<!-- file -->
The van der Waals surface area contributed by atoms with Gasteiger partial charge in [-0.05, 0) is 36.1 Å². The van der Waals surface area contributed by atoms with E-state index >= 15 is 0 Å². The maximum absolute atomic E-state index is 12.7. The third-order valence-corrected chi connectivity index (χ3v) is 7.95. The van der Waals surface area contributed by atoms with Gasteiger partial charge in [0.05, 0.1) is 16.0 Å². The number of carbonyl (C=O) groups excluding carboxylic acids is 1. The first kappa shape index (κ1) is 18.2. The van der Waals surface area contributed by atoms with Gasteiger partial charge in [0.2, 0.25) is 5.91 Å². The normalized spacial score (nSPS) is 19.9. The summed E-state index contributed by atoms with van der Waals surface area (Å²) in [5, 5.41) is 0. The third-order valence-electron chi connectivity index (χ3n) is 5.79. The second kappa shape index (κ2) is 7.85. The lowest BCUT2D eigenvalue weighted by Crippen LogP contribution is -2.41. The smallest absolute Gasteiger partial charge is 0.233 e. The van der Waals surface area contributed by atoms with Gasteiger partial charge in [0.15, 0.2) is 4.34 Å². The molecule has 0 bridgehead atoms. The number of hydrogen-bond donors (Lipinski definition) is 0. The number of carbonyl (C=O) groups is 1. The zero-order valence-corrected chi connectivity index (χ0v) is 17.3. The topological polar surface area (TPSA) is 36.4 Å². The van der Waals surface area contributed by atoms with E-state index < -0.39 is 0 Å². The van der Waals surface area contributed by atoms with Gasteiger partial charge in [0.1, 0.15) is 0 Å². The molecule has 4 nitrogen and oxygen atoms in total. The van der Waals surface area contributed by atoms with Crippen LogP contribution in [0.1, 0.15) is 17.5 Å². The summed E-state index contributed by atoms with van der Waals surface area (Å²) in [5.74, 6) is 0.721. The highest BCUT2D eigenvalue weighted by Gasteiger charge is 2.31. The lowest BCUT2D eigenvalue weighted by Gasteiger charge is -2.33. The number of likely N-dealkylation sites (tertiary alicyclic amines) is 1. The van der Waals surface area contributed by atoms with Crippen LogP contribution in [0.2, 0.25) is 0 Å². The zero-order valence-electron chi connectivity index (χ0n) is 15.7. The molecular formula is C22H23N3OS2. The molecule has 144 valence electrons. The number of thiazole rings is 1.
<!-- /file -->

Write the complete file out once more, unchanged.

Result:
The van der Waals surface area contributed by atoms with Gasteiger partial charge in [-0.05, 0) is 36.1 Å². The van der Waals surface area contributed by atoms with E-state index >= 15 is 0 Å². The maximum absolute atomic E-state index is 12.7. The third-order valence-corrected chi connectivity index (χ3v) is 7.95. The van der Waals surface area contributed by atoms with Gasteiger partial charge in [0.05, 0.1) is 16.0 Å². The number of carbonyl (C=O) groups excluding carboxylic acids is 1. The first kappa shape index (κ1) is 18.2. The van der Waals surface area contributed by atoms with Gasteiger partial charge in [0.2, 0.25) is 5.91 Å². The normalized spacial score (nSPS) is 19.9. The summed E-state index contributed by atoms with van der Waals surface area (Å²) in [5, 5.41) is 0. The third-order valence-electron chi connectivity index (χ3n) is 5.79. The second kappa shape index (κ2) is 7.85. The lowest BCUT2D eigenvalue weighted by Crippen LogP contribution is -2.41. The smallest absolute Gasteiger partial charge is 0.233 e. The van der Waals surface area contributed by atoms with Gasteiger partial charge in [0.15, 0.2) is 4.34 Å². The molecule has 0 bridgehead atoms. The number of hydrogen-bond donors (Lipinski definition) is 0. The number of carbonyl (C=O) groups is 1. The zero-order valence-corrected chi connectivity index (χ0v) is 17.3. The topological polar surface area (TPSA) is 36.4 Å². The van der Waals surface area contributed by atoms with E-state index < -0.39 is 0 Å². The van der Waals surface area contributed by atoms with Gasteiger partial charge in [0.1, 0.15) is 0 Å². The molecule has 4 nitrogen and oxygen atoms in total. The van der Waals surface area contributed by atoms with Crippen LogP contribution in [0.1, 0.15) is 17.5 Å². The summed E-state index contributed by atoms with van der Waals surface area (Å²) in [5.74, 6) is 0.721. The highest BCUT2D eigenvalue weighted by Gasteiger charge is 2.31. The lowest BCUT2D eigenvalue weighted by Gasteiger charge is -2.33. The number of likely N-dealkylation sites (tertiary alicyclic amines) is 1. The van der Waals surface area contributed by atoms with Crippen LogP contribution in [0.2, 0.25) is 0 Å². The zero-order valence-electron chi connectivity index (χ0n) is 15.7. The molecular formula is C22H23N3OS2. The molecule has 144 valence electrons. The number of thiazole rings is 1.